My Journey with Olympic Lifting

My personal journey with Olympic weightlifting started in University when I was trying to become a better field hockey player at the University of Alberta. Along with sprint training, I learned the snatch and clean and jerk to help increase my speed and explosiveness on the field. After a summer of training, my coaches noticed an apparent difference. Following University, I continued to dabble in different types of fitness, and now I am training in Olympic lifting with a coach and participating in local competitions to feed my competitive soul. Olympic lifting has helped me come as close to my full potential as possible, both physically and mentally. The level of focus I require is a challenge for my mind as well.

Olympic lifting, also known as weightlifting, consists of performing two max effort lifts bringing a loaded barbell from the ground to overhead – the snatch and clean and jerk. It is a part of the Summer Olympic Games. In competition, the athlete has three attempts at each lift and the best of each are added to make a total. The person with the highest total wins!

Besides being a stand-alone sport, it can also be a great inclusion to an athlete’s training program. How can it enhance athletic performance? It can help someone learn how to apply a large amount of explosive force in a short period of time. In other words, it can help you become faster, stronger and more coordinated! An athlete also needs to be flexible enough to squat down to catch the barbell, as well as hold the barbell overhead, so Olympic lifting training can help increase flexibility and in turn maximize injury prevention.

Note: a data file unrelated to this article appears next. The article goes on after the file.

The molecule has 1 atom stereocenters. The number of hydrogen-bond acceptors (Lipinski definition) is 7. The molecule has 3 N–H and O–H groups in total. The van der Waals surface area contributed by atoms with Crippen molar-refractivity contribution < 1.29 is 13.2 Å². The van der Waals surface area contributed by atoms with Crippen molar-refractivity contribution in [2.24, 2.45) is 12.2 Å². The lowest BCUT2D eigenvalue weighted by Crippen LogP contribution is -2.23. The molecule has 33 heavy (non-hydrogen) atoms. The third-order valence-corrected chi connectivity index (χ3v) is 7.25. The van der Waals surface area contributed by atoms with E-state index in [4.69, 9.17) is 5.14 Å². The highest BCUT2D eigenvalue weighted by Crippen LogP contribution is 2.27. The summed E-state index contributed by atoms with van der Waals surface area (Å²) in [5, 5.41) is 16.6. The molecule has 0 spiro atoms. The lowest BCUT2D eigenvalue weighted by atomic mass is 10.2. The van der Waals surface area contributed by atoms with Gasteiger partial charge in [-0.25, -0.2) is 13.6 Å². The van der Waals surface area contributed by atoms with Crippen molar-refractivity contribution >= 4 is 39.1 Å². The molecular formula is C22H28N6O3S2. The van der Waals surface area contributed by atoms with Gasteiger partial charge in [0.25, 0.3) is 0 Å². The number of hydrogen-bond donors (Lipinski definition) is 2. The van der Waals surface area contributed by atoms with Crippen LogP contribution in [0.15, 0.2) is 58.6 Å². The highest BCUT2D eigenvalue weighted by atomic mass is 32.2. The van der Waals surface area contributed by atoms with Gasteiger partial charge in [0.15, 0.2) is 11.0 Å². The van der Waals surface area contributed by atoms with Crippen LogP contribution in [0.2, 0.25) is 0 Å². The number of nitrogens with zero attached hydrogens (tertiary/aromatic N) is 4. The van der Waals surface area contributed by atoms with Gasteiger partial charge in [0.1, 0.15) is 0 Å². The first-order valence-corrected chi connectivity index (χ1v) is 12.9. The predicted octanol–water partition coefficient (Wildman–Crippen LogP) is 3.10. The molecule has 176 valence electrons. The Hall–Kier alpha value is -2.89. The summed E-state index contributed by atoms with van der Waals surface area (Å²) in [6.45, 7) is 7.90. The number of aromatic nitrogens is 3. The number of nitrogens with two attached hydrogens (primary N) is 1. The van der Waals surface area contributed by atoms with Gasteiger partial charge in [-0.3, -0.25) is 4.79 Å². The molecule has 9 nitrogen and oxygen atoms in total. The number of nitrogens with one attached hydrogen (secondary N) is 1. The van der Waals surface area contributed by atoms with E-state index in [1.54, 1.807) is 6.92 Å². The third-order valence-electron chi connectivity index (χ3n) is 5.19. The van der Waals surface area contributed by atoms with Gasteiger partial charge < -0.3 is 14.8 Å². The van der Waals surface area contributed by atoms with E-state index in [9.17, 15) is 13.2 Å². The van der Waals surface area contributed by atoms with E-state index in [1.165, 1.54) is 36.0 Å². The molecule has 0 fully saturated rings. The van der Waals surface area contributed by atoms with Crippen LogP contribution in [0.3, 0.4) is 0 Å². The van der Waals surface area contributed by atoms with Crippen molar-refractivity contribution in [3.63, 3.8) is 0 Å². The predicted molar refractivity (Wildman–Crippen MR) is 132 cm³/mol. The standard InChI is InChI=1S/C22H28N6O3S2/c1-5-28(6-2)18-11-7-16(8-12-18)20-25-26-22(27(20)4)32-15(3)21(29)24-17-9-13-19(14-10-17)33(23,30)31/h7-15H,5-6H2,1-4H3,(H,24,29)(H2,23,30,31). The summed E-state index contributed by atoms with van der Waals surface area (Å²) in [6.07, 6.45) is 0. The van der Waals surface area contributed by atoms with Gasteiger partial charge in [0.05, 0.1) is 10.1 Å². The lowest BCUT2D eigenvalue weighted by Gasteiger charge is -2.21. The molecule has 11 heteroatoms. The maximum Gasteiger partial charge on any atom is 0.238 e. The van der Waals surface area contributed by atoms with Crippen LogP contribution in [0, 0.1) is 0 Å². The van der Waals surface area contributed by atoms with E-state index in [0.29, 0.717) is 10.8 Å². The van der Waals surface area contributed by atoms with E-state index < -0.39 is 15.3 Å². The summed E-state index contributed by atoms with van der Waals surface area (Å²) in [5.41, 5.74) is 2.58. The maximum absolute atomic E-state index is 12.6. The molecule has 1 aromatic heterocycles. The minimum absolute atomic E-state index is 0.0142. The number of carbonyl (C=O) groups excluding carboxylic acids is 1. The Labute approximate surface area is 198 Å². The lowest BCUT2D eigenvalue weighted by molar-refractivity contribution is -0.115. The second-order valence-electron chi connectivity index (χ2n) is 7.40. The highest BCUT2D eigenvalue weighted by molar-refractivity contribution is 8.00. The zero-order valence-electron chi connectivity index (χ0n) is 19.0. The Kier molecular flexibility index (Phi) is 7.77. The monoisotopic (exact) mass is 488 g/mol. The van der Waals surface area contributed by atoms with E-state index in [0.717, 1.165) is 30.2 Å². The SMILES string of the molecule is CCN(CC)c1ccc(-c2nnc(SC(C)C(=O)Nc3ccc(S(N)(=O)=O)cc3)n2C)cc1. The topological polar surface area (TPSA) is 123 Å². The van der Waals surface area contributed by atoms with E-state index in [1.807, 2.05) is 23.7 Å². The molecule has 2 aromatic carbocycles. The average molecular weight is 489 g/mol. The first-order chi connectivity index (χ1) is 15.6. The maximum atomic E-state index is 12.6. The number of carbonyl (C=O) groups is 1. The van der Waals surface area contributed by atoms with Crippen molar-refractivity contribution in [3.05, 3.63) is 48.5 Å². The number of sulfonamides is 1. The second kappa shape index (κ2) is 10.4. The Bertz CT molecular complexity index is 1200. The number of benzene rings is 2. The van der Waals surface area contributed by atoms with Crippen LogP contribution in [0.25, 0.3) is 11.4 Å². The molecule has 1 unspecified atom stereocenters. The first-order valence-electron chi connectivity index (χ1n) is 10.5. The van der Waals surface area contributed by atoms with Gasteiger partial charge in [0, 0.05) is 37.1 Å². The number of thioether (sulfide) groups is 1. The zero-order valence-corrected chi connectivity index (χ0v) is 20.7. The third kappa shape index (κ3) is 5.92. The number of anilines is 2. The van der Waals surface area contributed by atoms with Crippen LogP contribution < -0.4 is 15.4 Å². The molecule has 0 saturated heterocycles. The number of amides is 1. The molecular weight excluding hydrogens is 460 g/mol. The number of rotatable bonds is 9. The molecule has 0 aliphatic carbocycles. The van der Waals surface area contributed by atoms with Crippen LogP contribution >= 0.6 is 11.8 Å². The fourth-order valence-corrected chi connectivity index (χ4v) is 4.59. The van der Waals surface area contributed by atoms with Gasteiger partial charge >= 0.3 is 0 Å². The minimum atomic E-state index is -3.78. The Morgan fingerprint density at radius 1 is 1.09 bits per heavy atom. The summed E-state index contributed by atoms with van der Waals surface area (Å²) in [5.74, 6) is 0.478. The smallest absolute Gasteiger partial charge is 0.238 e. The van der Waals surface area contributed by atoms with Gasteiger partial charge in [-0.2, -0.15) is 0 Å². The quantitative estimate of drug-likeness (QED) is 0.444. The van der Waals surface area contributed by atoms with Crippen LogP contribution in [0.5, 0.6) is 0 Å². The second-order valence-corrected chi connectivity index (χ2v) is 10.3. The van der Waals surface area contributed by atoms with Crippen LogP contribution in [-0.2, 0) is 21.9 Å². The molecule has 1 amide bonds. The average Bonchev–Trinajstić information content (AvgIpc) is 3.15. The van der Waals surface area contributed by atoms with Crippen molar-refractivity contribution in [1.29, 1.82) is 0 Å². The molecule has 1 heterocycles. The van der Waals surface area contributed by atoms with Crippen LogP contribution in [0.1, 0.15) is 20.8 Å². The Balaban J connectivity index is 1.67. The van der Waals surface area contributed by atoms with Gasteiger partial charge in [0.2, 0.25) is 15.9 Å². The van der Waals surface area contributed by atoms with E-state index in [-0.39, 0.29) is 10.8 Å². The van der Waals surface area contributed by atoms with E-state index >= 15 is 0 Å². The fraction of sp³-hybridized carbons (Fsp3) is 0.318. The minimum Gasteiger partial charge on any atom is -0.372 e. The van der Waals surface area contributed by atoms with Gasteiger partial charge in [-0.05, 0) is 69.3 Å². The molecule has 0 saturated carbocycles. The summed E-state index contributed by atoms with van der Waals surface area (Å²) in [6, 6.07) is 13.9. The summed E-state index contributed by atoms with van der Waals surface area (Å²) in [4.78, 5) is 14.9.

Gymnasts, dancers, divers and athletes who have a high level of motor learning skills generally can pick up Olympic lifting technique very fast. Having younger athletes learn the lifts or variations of the lifts can help develop body awareness and proprioception.

Be sure to check out the weightlifting portion of the 2016 Summer Olympics in Rio de Janeiro, Brazil!

Dr. Carly